As you reopen, safety and functionality will doubtlessly be at the front of your mind. However, you should also give a little attention to things like the emotional impact of your office environment.

Workplaces affect mental health through things such as lighting, temperature, noise, and even your desk and chair. These seemingly minor environmental factors can significantly impact your overall stress and distraction levels  — and, consequentially, your productivity as well.

Look for ways to increase the peacefulness and mindfulness of your workspace, from opening blinds to adjusting the temperature or even utilizing some essential oils.

 

Unlearning Remote Work Habits

Finally, make sure to approach employees with an understanding mindset as they unlearn any unhealthy remote work habits they may have picked up in the last few months.

Employees may have gotten used to unsafe remote desktop protocol measures. They may be utilizing unsecured network connections or working with unapproved company software. This is an understandable problem to occur as staff members shift to working on the fly from a home office. However, these concerns must be addressed and corrected once everyone is back in the office for the long-term.

Coworkers also may have struggled with maintaining work-life balance — either in a lazy sense or in a workaholic sense. In either case, HR should be there to help them readjust to typical expectations while working in the office.

 

Shepherding Your Office Through Major Transitions

In many ways, the COVID-19 pandemic is a unique, once-in-a-lifetime event. However, the responsibility that it lays on HR reps is nothing new.

Human Resources is always meant to be a source of information. They are a diplomatic voice of reason and a guiding light through tough times. As an HR rep, it’s important that you embrace this responsibility with boldness and fervour. Support your coworkers and help to guide their actions. Ensure that everyone is on the same page as you all navigate this strange new world together.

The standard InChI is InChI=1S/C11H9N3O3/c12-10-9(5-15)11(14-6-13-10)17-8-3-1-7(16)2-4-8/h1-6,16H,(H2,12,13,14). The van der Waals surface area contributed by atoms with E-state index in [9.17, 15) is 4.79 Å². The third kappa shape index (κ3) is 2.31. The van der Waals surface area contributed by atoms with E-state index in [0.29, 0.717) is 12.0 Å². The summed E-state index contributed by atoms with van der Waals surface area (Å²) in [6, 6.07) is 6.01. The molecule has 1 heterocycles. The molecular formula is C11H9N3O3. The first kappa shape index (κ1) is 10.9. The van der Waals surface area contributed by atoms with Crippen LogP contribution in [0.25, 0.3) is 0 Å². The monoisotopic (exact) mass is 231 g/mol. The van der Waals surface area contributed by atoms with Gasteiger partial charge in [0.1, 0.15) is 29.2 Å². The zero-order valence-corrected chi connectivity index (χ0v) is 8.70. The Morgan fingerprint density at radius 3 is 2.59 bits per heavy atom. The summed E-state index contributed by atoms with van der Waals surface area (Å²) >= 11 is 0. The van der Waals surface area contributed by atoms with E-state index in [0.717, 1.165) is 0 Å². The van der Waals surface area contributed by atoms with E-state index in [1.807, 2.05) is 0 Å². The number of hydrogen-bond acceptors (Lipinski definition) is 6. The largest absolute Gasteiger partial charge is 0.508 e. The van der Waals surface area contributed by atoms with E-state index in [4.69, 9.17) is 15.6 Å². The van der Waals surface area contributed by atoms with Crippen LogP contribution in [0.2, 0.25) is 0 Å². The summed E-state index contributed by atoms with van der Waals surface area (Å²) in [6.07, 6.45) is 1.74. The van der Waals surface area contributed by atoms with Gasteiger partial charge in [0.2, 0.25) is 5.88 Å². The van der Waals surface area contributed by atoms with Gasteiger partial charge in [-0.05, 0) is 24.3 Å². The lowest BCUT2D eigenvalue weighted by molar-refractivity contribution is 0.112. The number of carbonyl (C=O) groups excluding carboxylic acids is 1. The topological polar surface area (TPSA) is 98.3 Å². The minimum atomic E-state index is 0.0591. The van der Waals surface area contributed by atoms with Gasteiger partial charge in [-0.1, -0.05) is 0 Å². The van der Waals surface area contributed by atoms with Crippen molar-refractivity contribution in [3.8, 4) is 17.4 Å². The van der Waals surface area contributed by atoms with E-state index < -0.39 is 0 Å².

Wellness and Mental Health

Luke Smith


Luke Smith is a writer and researcher turned blogger. Since finishing college he is trying his hand at being a freelance writer. When he isn't writing you can find him travelling, hiking, or gaming.


The benefits of video technology for recruitment (and how to make the most of them)
Danielle Meakin - 6 Comments - 29 Sep 2019

The advance of technology has created major changes for the world of recruitment, making it easier than ever for employers to search for and connect with potential candidates and prospects around the world.

The growing use of video technology has been one of the biggest developments, giving companies a fresh new channel to communicate their brand values and conduct interviews with talent more conveniently than ever before, regardless of geography.

 

 

At a time when the world is facing major disruptions to travel and business norms, innovations like this are proving indispensable to organisations looking for the best ways to carry on regardless.

However, the benefits of video technology shouldn’t be taken for granted; as with any new technique, businesses will need to learn and get used to the specific quirks and requirements of using video for recruitment in order to get the most out of it.

Some companies have been using video interviewing methods and recruitment techniques for years, and they have proven its worth many times over, both in periods of disruption and in our day-to-day activities.